New Rules for Lease Accounting

Background:

In February 2016, the Financial Accounting Standards Board (FASB) released Accounting Standards Update (ASU) No. 2016-02, Leases (Topic 842) which is effective for public companies for annual periods beginning after December 15, 2018 and for annual periods beginning after December 15, 2019 for non-public companies. The update seeks to improve transparency and convey more useful information to a user of the financial statements.  One of the core principles behind the release of Topic 842 is that an asset represents future economic benefit to an entity and a liability represents a future obligation. The economics can vary from lease to lease, however all leases create both an asset and a liability and, as such, FASB decided that all leases should be reflected within the financial statements. Thus, a primary difference between Topic 842 and the previous guidance under Topic 840 is the requirement of the lessee to recognize an asset and corresponding liability for all leases.

Identification of a Lease:

Per the new guidance, a lease is now defined as “a contract, or part of a contract, that conveys the right to control the use of identified property, plant, or equipment for a period of time in exchange for consideration.”  It’s worth noting that this standard is not applicable to leases of inventory, intangibles assets, or leases of an asset under construction.  The update maintains two classifications of leases: operating leases and finance leases (capital leases under previous guidance).

To determine whether a lease is present within a contract according to Topic 842,  entities need to assess whether they have both the “right to obtain substantially all the economic benefits from the use of the asset” and the “right to direct and control the use of the asset” throughout the specified period. If both are present, under the new guidance the contract contains a lease that needs to be recognized by the entity. It’s important to keep in mind that a contract may contain more than one lease. The right to use an underlying asset is considered a separate lease component if both of the following are applicable: (1) the lessee can benefit from the right to use the asset on its own or in conjunction with readily available resources, and (2) the right to use is neither highly dependent or interrelated to other assets within the contract. Another key provision of this standard is that when an agreement provides an entity the right of use of land, the land should be accounted for as a separate lease component.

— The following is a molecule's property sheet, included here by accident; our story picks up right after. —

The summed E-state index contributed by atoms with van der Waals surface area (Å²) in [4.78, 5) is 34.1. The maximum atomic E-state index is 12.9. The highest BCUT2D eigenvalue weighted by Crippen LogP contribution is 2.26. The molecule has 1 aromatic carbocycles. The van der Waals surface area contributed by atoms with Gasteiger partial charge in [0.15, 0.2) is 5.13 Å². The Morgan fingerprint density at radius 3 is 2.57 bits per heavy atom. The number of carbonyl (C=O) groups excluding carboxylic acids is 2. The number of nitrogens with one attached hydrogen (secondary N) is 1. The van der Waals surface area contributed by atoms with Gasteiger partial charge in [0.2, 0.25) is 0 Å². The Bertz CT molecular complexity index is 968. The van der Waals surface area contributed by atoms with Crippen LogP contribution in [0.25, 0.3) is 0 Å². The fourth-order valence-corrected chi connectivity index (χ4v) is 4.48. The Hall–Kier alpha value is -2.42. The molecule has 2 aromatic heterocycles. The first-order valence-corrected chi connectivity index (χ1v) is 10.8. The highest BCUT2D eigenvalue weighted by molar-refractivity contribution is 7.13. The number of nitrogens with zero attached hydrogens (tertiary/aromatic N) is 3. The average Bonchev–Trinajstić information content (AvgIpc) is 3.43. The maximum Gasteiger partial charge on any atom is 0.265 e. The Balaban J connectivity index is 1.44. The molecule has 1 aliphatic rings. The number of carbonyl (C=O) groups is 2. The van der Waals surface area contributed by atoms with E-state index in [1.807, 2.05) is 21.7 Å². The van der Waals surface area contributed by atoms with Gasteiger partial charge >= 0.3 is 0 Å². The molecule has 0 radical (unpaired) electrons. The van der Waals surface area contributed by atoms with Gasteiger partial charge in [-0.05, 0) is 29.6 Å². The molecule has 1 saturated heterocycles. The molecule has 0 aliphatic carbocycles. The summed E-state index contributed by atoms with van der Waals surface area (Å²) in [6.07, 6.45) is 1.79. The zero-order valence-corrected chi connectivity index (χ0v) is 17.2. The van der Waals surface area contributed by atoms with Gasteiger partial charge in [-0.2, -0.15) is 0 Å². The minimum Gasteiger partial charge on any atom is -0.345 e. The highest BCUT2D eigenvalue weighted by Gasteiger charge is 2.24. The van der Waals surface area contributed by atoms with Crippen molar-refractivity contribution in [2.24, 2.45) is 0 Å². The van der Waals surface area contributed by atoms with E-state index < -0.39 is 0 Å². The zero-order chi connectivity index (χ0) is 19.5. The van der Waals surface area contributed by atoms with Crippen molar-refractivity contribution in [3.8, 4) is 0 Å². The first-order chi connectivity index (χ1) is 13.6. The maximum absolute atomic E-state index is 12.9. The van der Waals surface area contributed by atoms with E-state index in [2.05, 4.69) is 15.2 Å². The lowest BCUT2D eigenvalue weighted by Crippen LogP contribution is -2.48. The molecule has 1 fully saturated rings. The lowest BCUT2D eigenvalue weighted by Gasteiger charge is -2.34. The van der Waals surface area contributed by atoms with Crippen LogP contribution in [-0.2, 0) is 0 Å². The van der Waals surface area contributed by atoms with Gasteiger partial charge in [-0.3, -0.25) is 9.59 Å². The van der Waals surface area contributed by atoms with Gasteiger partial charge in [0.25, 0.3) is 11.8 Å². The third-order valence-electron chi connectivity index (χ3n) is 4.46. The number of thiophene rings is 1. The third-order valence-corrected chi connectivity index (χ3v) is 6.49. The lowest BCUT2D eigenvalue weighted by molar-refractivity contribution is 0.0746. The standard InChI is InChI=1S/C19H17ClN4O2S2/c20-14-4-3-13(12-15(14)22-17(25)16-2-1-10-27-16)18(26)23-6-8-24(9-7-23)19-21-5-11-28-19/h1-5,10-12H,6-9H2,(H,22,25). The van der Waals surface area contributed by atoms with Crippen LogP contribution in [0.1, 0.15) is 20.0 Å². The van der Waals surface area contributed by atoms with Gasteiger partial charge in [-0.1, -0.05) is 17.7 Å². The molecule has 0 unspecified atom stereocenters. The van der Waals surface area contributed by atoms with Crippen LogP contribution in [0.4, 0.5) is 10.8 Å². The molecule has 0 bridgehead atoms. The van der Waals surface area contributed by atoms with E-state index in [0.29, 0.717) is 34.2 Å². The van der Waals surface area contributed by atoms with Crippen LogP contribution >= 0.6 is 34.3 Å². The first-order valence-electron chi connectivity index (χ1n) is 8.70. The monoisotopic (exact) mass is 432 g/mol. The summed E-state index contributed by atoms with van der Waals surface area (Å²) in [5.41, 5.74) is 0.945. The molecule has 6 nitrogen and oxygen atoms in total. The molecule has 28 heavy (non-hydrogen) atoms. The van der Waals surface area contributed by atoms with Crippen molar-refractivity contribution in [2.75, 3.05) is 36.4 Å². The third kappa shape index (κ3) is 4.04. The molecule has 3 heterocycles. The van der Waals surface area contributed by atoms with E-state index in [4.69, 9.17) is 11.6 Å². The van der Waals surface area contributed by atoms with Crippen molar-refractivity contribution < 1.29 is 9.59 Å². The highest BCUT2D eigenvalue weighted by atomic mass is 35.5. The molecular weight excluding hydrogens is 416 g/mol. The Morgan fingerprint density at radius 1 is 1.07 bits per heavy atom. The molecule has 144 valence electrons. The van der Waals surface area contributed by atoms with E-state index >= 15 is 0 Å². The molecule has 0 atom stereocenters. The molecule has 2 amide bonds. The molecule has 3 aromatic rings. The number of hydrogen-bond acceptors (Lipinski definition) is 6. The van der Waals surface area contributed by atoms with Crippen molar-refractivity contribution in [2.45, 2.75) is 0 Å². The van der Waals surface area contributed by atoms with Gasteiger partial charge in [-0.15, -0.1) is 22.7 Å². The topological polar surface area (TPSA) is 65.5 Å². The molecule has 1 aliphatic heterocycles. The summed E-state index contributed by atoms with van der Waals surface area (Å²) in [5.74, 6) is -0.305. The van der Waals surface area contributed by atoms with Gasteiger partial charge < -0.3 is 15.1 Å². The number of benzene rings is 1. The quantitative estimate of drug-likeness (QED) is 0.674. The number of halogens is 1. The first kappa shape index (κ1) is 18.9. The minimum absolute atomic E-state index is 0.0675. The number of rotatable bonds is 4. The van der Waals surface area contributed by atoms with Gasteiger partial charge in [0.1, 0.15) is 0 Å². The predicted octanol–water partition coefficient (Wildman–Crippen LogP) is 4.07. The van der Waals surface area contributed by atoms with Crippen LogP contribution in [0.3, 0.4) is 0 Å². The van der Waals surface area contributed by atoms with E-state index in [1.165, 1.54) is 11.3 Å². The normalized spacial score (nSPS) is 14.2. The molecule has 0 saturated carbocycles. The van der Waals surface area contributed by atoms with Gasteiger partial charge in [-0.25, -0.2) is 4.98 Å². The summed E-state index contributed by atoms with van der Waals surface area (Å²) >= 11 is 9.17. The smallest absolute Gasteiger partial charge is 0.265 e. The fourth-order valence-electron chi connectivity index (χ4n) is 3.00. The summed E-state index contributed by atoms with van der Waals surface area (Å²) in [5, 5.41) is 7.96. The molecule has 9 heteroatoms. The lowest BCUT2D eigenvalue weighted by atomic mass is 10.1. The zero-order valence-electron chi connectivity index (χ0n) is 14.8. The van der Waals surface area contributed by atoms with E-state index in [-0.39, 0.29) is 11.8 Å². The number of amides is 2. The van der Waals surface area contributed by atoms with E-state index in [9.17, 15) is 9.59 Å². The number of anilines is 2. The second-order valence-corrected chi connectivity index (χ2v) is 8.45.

Classification of Leases:

An entity should proceed to classify each individual lease component as either operating or financing. Additionally, an entity should identify their active leases and assess whether their classifications have changed. Aside from two main differences in the language of Topic 842, the criteria used by a lessee when determining between an operating vs. financing lease remains mostly unaltered from that of previous guidance in Topic 840.

Previously, a lessee would test the specific details of each individual lease against the following established criteria;

  • The lease transfers ownership of the leased property to the lessee by the end of the lease term.
  • Presence of a bargain purchase option in the lease.
  • Term of lease represents 75% or more of the leased property’s estimated economic life.
  • Present value of minimum lease payments equals 90% or more of the fair value of the lease property.

Assuming any one of the above criteria was met, the lessee would classify the lease as a capital (finance) lease. If, however, the lease did not meet any of the criteria above or the term of the lease was less than 12 months, the lessee would proceed to classify it as an operating lease. Topic 842 maintains the four criteria noted above with the exception being that the new language removes the following explicit thresholds of “lease term equal to 75% or more” and “minimum lease payments equals 90% or more,” from the third and fourth criteria above, respectively. In place of lease term equaling the “75% or more” threshold, the current language reads as “the lease term is for “a major part” of the underlying assets remaining economic life”. Similarly, rather than minimum lease payments “equaling 90% or more” of the leased property’s fair value, the new threshold to be met is that “the present value of lease payments and any residual value guaranteed by the lessee amounts to “substantially all” of the underlying assets fair value.” The removal of these explicit, line-in-the-sand thresholds in favor of more subjective language leaves it open to interpretation for an entity to determine whether their lease term represents a “major part” of the remaining economic life or what amount constitutes “substantially all” of an assets fair value.